Understanding Shrinkage in Retail Businesses – What Can Retailers do to Prevent It?

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As costs continue to rise in the retail sector, business owners are constantly searching for ways to control their expenses and minimise the impact on their customers. One area where we can make a significant difference is in reducing shrinkage.

Shrink is an unfortunate fact of life in the retail trade, and in many cases will add several percentage points of additional cost. That expense goes straight to the bottom line and contributes to rising prices.

So, what is shrinkage in retail? And how can we slow its impact, or even better, reverse it?

Understanding the different types of retail shrinkage can help us identify areas of weakness in our retail stores and wider business. In this article, we’ll delve into the sources of retail shrinkage and provide insights into loss prevention strategies that will help you protect your business.

What is Retail Shrinkage?

Retail shrinkage refers to the stock losses that occur in a retail business. It is the difference between what a retailer should have in stock, and the inventory on-hand they actually have. Often those discrepancies go unnoticed until the company undertakes a full stocktake, by which time it becomes difficult to pinpoint the cause of the loss.

The Causes of Retail Shrinkage, and How to Mitigate Them

Typically, shrinkage comes from four main sources: internal theft, external theft, intercompany fraud and process failures. Here we look at each of them and suggest some practical strategies you can use to curb their impact on your business.

Internal Theft

Internal theft is the taking of money or goods without permission, by an employee or someone with a close relationship to the business. You may be surprised to learn that it is typically the second largest cause of significant theft losses, accounting for around 28.5% of total shrink on average.1

Theft by your internal team is often something we prefer not to think about. We naturally want to be able to trust our colleagues team members. But if we fail to prepare for the possibility of internal theft, it can leave our business vulnerable.

Employee theft can take many forms, and not all of it looks like the straightforward merchandise theft you might envision. Ringing up fake returns, issuing fraudulent gift cards, neglecting to scan all a friend or family member’s items, or improperly using an employee discount are all forms of internal theft.

Prevention Strategies – Internal Theft

When you implement loss prevention strategies for reducing employee theft, you’ll want to do it without invading privacy or denting morale. Simple policy changes are often the best course of action, such as:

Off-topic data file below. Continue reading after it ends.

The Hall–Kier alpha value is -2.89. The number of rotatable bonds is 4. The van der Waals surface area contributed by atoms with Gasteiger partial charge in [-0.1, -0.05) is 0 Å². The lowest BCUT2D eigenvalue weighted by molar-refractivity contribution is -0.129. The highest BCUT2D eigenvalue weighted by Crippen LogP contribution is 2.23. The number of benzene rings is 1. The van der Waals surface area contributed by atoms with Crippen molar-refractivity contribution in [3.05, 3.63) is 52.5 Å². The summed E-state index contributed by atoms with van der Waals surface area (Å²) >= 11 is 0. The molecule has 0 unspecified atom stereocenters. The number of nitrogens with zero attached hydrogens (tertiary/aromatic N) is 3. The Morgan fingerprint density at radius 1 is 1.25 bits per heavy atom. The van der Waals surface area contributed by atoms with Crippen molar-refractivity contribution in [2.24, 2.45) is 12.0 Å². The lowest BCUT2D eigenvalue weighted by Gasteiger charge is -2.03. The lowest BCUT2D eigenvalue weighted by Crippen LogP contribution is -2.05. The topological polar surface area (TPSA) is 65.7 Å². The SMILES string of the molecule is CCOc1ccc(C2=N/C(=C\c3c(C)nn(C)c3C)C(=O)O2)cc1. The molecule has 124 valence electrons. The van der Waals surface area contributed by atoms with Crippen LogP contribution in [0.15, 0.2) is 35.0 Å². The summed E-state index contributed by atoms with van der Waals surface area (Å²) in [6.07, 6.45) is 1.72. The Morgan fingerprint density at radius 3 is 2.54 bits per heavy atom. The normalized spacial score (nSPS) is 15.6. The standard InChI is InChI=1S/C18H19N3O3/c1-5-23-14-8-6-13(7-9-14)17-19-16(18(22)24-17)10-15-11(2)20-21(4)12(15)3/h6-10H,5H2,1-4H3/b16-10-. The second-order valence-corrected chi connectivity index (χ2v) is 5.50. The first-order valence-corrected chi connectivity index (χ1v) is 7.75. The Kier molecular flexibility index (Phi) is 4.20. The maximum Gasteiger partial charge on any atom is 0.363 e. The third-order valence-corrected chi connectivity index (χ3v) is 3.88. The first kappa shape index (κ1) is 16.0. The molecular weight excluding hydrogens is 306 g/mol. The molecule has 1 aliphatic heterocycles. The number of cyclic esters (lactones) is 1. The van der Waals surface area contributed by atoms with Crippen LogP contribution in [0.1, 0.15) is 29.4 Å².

• Review your hiring practices. Aim to find conscientious employees with integrity to help combat internal theft from the outset.
  • Invest in induction training on managing shrink. Once you have the right people in place, properly training them can help mitigate errors and losses, identify shoplifting and fraud, and reduce retail shrinkage rates. Appointing a Loss Prevention Manager to oversee this process can also be helpful and gives the area greater focus within the business.
  • Consciously build a positive store culture. Creating a positive workplace culture in stores can build loyalty, increase employee retention and reduce incidents of internal theft and fraud.
  • Audit stock as regularly as possible. Tools such as RFID tags and scanners enable you to stock take a store and your warehouse every day, enabling discrepancies to be identified quickly and a culture of accuracy to build within the store team.

External Theft

External theft occurs when goods are stolen from a retail store by customers or outside parties, often through shoplifting or robbery. This type of retail crime can be difficult to track and prevent since it typically involves individuals that are not associated with the business in any way, and it’s not always obvious to store staff.

Prevention Strategies – External Theft (Shoplifting)

As economic conditions tighten for consumers, incidences of external theft in New Zealand are rising, so it’s important to review your prevention practices not only to prevent losses but also to protect your staff. With Vitag’s extensive experience in this area, we’ve found these to be the most effective solutions:

  • Interact with all customers. Train your teams on how to identify and approach potential shoplifters discreetly and professionally. Personal contact or realising they have been noticed is a deterrent for thieves. Even just a simple smile and “hello” when they enter the store can prevent a shoplifting attempt.
  • Use security systems. Install EAS gates, security cameras and mirrors to monitor activity in the store. Make them obvious so that shoplifters know they will be recorded and that products are alarmed.